The Law Offices of Lyndon R. Helton, PLLC
THE LAW OFFICES OF
Lyndon R. Helton, PLLC
828-848-8776 888-321-0494

Hickory NC Personal Injury Law Blog

Trucking company sued by 2 injured truckers

Truck drivers in North Carolina can be at risk for on-the-job injuries if their trucks are not properly maintained. Swift Transportation, a trucking company that owns a large fleet of tractor-trailers, has been sued by some of its former truck drivers for negligent maintenance practices. Two truckers claim that Swift is liable for the injuries that they suffered while operating company trucks.

In August, a jury ordered Swift to pay a former truck driver $2.6 million for a severe foot injury. The trucker's foot was crushed after a Swift truck ran over it. According to the driver, negligent maintenance practices by Swift were the root cause of his work injury.

North Carolina workers and lockout/tagout procedures

North Carolina workers should be aware of the various equipment and energy sources that can be harmful to them. From electrical, mechanical, chemical, thermal and hydraulic energy sources to workplace equipment, the unexpected release of energy can lead to serious hazards. Servicing and maintaining equipment can be dangerous to employees if the hazardous energy involved is not properly contained. Injuries that stem from a failure to control this energy while employees are performing maintenance can be fatal.

Some of the more serious workplace hazards involving energy release include steam valves that turn on automatically, burning workers who are operating on the downstream connection and jammed conveyor systems that release unexpectedly, crushing workers. Internal wiring that causes an electrical shortage can also be hazardous to workers repairing equipment. Craft workers, laborers, electricians and machine workers are included in the approximately 3 million workers who perform maintenance on equipment and face the highest risk of injury. Injured workers in these positions lose 24 workdays on average.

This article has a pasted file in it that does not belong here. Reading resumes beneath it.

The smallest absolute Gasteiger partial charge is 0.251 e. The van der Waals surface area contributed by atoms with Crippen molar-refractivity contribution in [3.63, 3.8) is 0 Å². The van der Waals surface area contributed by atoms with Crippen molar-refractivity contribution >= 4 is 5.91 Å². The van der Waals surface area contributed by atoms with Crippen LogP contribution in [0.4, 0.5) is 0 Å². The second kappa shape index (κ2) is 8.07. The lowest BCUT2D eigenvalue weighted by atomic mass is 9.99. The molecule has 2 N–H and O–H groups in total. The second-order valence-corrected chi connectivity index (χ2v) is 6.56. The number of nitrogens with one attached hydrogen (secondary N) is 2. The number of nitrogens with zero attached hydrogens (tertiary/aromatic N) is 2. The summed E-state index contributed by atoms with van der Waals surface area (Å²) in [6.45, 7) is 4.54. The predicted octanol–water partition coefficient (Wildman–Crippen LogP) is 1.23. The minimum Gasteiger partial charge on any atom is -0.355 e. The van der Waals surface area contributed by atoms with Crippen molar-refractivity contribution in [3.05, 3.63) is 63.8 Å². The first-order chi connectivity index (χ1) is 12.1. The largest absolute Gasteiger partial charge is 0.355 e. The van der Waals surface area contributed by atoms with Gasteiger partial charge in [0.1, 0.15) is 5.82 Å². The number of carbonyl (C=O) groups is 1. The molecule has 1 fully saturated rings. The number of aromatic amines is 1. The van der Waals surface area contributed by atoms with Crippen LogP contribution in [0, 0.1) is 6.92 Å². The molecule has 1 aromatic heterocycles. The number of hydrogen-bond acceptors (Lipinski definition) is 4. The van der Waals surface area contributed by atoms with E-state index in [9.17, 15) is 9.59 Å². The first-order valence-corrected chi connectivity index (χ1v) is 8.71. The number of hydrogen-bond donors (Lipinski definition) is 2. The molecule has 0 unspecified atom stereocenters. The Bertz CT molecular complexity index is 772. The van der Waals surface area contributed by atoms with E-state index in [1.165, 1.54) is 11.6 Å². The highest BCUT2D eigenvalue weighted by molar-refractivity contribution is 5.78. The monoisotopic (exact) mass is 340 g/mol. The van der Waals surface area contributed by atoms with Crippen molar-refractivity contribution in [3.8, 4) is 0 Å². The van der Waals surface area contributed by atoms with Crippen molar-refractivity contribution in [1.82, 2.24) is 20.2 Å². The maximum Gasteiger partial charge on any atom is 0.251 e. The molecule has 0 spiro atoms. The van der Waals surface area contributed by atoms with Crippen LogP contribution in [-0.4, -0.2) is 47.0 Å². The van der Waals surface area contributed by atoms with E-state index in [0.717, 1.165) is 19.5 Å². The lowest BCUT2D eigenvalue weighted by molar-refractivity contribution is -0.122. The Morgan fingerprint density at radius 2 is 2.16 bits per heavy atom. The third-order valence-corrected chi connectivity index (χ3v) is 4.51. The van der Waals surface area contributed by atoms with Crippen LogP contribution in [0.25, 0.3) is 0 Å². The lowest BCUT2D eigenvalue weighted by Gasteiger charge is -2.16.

Managing safety matters on trenching and excavation job sites

Although unusual employee accidents and injuries can occur on just about any North Carolina job, construction professions such as trenching and excavating tend to have higher levels of danger. Equipment and conditions can be problematic even with safety provisions already in place. An excavating business is responsible for employee safety, which can be addressed through pre-shift inspections, safety meetings, training and equipment management checklists. OSHA standards provide the necessary guidelines for those involved in this industry.

Daily site inspections should be conducted prior to the beginning of any work. Additionally, unusual weather conditions or other unusual events may warrant additional inspections. Ongoing monitoring should be conducted so that inspections can be performed as needed. Soil analysis, qualifications in the use of protective equipment and systems and knowledge of OSHA standards are important skills for a site inspector. Issues that might be noted during an inspection include the placement and stability of equipment or systems for access and egress. Additionally, testing of the air in a space is necessary to ensure that proper oxygen levels exist or to ensure that appropriate respiratory equipment is used.

Overexertion a leading cause of workplace injury